Public WiFi access is convenient, but not secure. It’s great to check the latest news, do searches, read reviews and consult maps, for example, but never for transactions that require your personal information. You may think you’re signing into a coffee shop’s free WiFi, but it’s possible for someone to set up a hotspot that looks like free WiFi, monitor the activity, and read your private information. Limit the types of activities you do on free public WiFi and avoid accessing sensitive email or online/mobile banking transactions. Instead, use your phone’s data plan, which is secure.

Smart use of your smartphone

We live in a wireless world where technology helps bring many things, including banking, into the palm of your hand. But with this flexibility comes the need for attention to safety and a clear understanding of where your private information may be vulnerable.

Bluetooth technology provides a way to exchange information between wireless devices such as mobile phones, laptops, computers, printers, and digital cameras across a low-cost, globally available, short-range radio frequency band. It provides nearly ubiquitous connectivity, but it also can open the door to data theft.

When Bluetooth is enabled, it creates an open network to your mobile device. For sensitive information like mobile banking, we recommend you disable Bluetooth until your transactions are complete.

And use built-in smartphone security features to their best advantage. Password protect your device. Use biometric authentication. Ensure you have the auto lock set to the shortest time possible. That way if you lose your phone (or it's stolen), you'll be protected.

Adopt healthy cyber security habits

Here are a few suggestions for ways to keep your cybersecurity strong and your finances secure.

  • Choose passwords that are complex and unique. Do not use your date of birth, address, phone number, or other numbers that are easy to guess based on personal information.
  • Protect your device and account passwords by changing them often. Use biometric verification on your device where available and never disclose your banking passwords to anyone.
  • Avoid accessing your accounts using free WiFi access or public Internet ports (Internet cafes, libraries, airports etc.).
  • Don't respond to unsolicited web sites or emails that request personal information or that ask you to download documents or files.
  • Be wary of pop-up windows. Don't click on any action buttons, links or take any action until you verify that the site is legitimate. Beware of pop-up warnings that claim that your computer is infected with a virus instructing you to buy or download a fix.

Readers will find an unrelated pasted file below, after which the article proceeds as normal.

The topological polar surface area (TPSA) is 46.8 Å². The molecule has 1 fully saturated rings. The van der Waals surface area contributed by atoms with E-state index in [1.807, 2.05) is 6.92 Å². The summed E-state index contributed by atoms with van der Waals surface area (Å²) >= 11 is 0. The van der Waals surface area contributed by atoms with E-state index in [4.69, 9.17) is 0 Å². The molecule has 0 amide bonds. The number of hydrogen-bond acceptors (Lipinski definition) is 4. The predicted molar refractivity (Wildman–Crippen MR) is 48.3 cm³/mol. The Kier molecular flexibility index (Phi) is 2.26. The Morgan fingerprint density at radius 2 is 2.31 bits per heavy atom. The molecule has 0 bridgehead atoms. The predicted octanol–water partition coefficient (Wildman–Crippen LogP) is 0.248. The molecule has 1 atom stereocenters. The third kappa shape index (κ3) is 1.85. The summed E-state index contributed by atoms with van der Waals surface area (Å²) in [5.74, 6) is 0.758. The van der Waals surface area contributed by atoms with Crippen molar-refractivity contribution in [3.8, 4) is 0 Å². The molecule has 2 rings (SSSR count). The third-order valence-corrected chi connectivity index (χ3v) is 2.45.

• Never send confidential information (account numbers of any type, password, etc.) via email.
  • Don't allow websites to "remember" your password. This type of software could give anyone using your computer or mobile device access to your information.
  • Limit the personal information you give out. Anything you share on social networking sites or chat rooms can be used by fraudsters for their own benefit. Be cautious in what you share.
  • Keep your devices healthy with supported browsers and updated security (anti-virus) software.
  • Secure your personal wireless network, and keep it password protected, whether it’s your home WiFi or your device’s personal hotspot.
  • Review your banking account statements and online account transaction details promptly; report any discrepancies immediately to us at 604.982.8000 or toll-free 1.888.713.6728. Your account history should be reviewed every time you access Online Banking or access your accounts through our mobile banking app, and always no less than once a month.
  • Set up financial security alerts as a convenient way to be notified by text or email of activity on your account.
  • Practice email safety. Email can be used to spread viruses and other malicious software. If you ever receive an email that appears to be from us asking for account numbers, passwords or personal information, please let us know. We will never email you asking for this type of information.

Reporting fraud is critical

People don’t report cyber fraud for several reasons. They may not consider what happened to them to be a “real” crime. Or they may be embarrassed that they were victims and “clicked” on a suspect link, simply wishing to forget all the effort it took to be rid of a persistent computer virus. Businesses may not report cyber fraud for fear it will negatively impact their company’s reputation. However, reporting suspected or actual cyber fraud is important, so the authorities and trusted organizations can better protect consumers and businesses.

If you think you’ve been targeted by an email scam or other fraudulent activity, report it to the Canadian Anti-Fraud Centre, through its website at, or by telephone at 1-888-495-8501.

If you think your BlueShore Financial banking has been compromised, contact us at 604.982.8000 (1.888.713.6728).

Use Fraud Prevention Month as an opportunity to update your cybersecurity awareness and your online habits. There is an extensive resource library of information on safeguarding your privacy and security on our website.

The information contained in this report was obtained from sources believed to be reliable; however, we cannot guarantee that it is accurate or complete. This report is provided as a general source of information and should not be considered personal investment advice or solicitation to buy or sell any financial products.